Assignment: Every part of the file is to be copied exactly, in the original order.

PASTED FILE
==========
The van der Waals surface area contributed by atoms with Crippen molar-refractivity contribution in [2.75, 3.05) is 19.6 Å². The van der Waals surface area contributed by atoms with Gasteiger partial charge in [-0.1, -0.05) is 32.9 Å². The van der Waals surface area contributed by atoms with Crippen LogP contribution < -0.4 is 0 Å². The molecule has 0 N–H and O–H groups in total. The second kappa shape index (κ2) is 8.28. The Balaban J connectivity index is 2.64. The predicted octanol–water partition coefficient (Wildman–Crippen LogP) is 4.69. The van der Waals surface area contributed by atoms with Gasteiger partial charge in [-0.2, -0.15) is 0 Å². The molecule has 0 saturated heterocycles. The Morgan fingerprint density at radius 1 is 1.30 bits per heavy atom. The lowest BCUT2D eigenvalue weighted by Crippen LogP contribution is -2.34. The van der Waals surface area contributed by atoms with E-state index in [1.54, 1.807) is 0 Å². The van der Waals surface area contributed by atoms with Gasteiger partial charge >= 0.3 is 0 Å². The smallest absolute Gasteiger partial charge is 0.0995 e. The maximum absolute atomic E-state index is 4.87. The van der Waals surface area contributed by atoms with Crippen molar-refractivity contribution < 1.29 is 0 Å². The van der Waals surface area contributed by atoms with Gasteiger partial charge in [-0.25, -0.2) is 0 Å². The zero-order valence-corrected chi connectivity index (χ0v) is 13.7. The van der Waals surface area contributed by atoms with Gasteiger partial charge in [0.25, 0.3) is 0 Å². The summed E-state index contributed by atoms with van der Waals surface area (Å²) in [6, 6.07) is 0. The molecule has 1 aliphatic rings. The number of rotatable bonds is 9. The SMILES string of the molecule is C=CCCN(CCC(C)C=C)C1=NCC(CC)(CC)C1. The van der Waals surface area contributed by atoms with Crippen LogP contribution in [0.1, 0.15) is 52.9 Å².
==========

The van der Waals surface area contributed by atoms with Crippen molar-refractivity contribution in [2.75, 3.05) is 19.6 Å². The van der Waals surface area contributed by atoms with Gasteiger partial charge in [-0.1, -0.05) is 32.9 Å². The van der Waals surface area contributed by atoms with Crippen LogP contribution < -0.4 is 0 Å². The molecule has 0 N–H and O–H groups in total. The second kappa shape index (κ2) is 8.28. The Balaban J connectivity index is 2.64. The predicted octanol–water partition coefficient (Wildman–Crippen LogP) is 4.69. The van der Waals surface area contributed by atoms with Gasteiger partial charge in [-0.2, -0.15) is 0 Å². The molecule has 0 saturated heterocycles. The Morgan fingerprint density at radius 1 is 1.30 bits per heavy atom. The lowest BCUT2D eigenvalue weighted by Crippen LogP contribution is -2.34. The van der Waals surface area contributed by atoms with E-state index in [1.54, 1.807) is 0 Å². The van der Waals surface area contributed by atoms with Gasteiger partial charge >= 0.3 is 0 Å². The smallest absolute Gasteiger partial charge is 0.0995 e. The maximum absolute atomic E-state index is 4.87. The van der Waals surface area contributed by atoms with Crippen molar-refractivity contribution < 1.29 is 0 Å². The van der Waals surface area contributed by atoms with Gasteiger partial charge in [-0.25, -0.2) is 0 Å². The zero-order valence-corrected chi connectivity index (χ0v) is 13.7. The van der Waals surface area contributed by atoms with Gasteiger partial charge in [0.25, 0.3) is 0 Å². The summed E-state index contributed by atoms with van der Waals surface area (Å²) in [6, 6.07) is 0. The molecule has 1 aliphatic rings. The number of rotatable bonds is 9. The SMILES string of the molecule is C=CCCN(CCC(C)C=C)C1=NCC(CC)(CC)C1. The van der Waals surface area contributed by atoms with Crippen LogP contribution in [0.1, 0.15) is 52.9 Å².